What really worries both unionist parties, however, is the next Assembly elections. Due to the proportional voting system, there is the likelihood the three-way split in unionism would have serious consequences for the balance of the parties in the Assembly.
Both the UUP and the TUV have been looking to relieve the DUP of many seats. Recently, the former First Minister Lord Trimble said that for some time the Ulster Unionists had been hopeful they could overtake the DUP in the next Assembly elections and Jim Allister wants enough seats to make the power-sharing arrangement unsustainable.
In the case of the UUP however, the party might want to be careful what they wish for. If they emerge as the largest unionist party at the next Assembly election they might, in the process, also allow Sinn Fein to become the largest single party and claim the post of First Minister. This is what makes a united unionist platform appealing for some.
In many ways the unionist fears of a Sinn Fein First Minister are difficult to explain. The Office of First Minister and Deputy First Minister is, as Sinn Fein keep reminding us, a joint office and neither minister can do anything of importance without the other's consent. Having a Sinn Fein First Minister would not be like having a Sinn Fein Education Minister - who is able to make controversial decisions in spite of unionist opposition. Grassroots unionists meanwhile, have grown accustomed to having Sinn Fein ministers in the Executive and even, so the polls tell us, have a grudging respect for the way in which Martin McGuinness has conducted himself in office.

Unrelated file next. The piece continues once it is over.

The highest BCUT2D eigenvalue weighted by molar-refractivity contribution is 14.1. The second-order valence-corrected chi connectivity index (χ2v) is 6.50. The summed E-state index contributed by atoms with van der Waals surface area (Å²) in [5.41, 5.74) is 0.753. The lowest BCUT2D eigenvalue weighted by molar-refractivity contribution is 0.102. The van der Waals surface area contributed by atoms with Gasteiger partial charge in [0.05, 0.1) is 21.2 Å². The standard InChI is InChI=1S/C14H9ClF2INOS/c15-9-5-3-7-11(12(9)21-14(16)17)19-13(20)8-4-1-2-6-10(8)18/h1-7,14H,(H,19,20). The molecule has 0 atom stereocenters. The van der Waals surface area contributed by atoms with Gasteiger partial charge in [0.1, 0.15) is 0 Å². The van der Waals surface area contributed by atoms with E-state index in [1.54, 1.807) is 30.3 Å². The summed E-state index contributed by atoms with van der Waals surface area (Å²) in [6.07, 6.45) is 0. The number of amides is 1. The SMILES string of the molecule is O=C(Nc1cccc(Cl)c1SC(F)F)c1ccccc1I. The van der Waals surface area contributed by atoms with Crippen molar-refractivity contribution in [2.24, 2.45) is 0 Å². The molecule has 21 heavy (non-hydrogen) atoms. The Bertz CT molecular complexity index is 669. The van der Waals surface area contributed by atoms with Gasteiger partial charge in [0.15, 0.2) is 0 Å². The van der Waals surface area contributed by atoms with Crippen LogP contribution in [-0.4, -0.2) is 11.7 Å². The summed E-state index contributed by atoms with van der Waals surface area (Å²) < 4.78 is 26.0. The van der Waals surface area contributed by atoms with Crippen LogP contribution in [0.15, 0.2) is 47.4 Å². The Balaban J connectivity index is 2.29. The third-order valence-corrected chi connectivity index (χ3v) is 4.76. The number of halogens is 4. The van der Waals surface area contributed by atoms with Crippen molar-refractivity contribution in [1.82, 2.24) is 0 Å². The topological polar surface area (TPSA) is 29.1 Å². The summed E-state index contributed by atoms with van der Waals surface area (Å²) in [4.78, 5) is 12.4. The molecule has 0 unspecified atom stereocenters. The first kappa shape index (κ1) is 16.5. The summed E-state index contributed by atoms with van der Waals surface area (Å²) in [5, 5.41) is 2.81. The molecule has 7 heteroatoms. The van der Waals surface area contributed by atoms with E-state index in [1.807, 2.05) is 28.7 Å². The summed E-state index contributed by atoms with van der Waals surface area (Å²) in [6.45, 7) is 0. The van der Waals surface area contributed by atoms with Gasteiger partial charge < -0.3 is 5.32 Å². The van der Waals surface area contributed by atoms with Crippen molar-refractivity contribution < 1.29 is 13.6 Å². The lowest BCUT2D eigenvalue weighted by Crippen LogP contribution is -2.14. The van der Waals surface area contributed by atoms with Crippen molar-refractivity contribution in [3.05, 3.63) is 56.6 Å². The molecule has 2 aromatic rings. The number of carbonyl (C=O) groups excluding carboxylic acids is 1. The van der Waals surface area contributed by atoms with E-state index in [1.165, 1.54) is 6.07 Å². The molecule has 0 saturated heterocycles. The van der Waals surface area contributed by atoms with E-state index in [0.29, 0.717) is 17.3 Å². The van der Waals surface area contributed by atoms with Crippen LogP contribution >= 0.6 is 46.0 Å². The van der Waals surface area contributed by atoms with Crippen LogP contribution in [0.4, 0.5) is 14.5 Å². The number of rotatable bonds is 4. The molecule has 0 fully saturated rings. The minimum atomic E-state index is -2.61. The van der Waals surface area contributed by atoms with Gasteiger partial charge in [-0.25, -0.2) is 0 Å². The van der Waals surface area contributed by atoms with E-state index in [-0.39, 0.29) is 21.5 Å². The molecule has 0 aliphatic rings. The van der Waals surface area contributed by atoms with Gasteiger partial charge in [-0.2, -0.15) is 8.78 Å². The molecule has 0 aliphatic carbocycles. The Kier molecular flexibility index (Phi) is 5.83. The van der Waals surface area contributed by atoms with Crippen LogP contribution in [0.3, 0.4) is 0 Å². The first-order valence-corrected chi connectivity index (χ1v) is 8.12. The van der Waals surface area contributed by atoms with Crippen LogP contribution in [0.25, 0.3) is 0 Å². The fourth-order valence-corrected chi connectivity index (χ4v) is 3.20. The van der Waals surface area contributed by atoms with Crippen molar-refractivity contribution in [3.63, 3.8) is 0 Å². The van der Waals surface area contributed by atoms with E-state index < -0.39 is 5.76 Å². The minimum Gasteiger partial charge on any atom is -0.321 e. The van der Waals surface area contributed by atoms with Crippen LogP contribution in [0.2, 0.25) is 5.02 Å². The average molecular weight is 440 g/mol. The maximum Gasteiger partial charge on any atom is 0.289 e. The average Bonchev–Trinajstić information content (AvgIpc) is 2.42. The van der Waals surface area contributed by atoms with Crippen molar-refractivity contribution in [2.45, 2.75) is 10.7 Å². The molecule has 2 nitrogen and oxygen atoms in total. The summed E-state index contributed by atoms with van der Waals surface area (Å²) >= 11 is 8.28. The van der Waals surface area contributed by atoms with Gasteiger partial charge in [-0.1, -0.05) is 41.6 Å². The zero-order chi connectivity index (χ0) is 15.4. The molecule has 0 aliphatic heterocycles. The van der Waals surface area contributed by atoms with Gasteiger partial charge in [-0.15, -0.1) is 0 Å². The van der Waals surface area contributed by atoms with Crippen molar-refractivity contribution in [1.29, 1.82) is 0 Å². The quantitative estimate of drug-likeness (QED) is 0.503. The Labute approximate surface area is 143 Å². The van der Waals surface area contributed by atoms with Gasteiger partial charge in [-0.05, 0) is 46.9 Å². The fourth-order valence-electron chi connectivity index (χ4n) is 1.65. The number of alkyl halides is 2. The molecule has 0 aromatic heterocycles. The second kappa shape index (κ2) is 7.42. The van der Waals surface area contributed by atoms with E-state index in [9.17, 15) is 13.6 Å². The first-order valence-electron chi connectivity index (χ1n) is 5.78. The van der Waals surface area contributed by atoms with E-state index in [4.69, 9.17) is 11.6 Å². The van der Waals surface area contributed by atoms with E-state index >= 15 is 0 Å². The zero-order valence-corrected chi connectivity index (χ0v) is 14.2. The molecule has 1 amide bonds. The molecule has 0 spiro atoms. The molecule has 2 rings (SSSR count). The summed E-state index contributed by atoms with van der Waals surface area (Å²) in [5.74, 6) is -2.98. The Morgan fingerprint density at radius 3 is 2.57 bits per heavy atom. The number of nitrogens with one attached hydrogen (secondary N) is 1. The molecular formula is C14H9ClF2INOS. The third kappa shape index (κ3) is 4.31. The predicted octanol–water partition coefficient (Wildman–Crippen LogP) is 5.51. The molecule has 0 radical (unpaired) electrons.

What would be so awful about having him - and, given Gerry Adams's family problems, it would be McGuinness - in the office of First Minister? The reality is, of course, the title of First Minister still confers upon its holder the assumed status of leader of the Ulster people. The fact a unionist holds the post is, for unionists, an important recognition of their majority in the community.
Many unionists feel they have had to over-compensate nationalists for years of majority rule and so cherish what little pre-eminence the position offers. This is why Sinn Fein covet it. Assuming the top job would help them win over doubters in the party and give credence to their claims that the current setup is merely a step along the road to a united Ireland. If McGuinness became First Minister, he would drop all talk of co-First Minister and would present himself as one of the two leaders of the Irish nation (the other being the Taoiseach).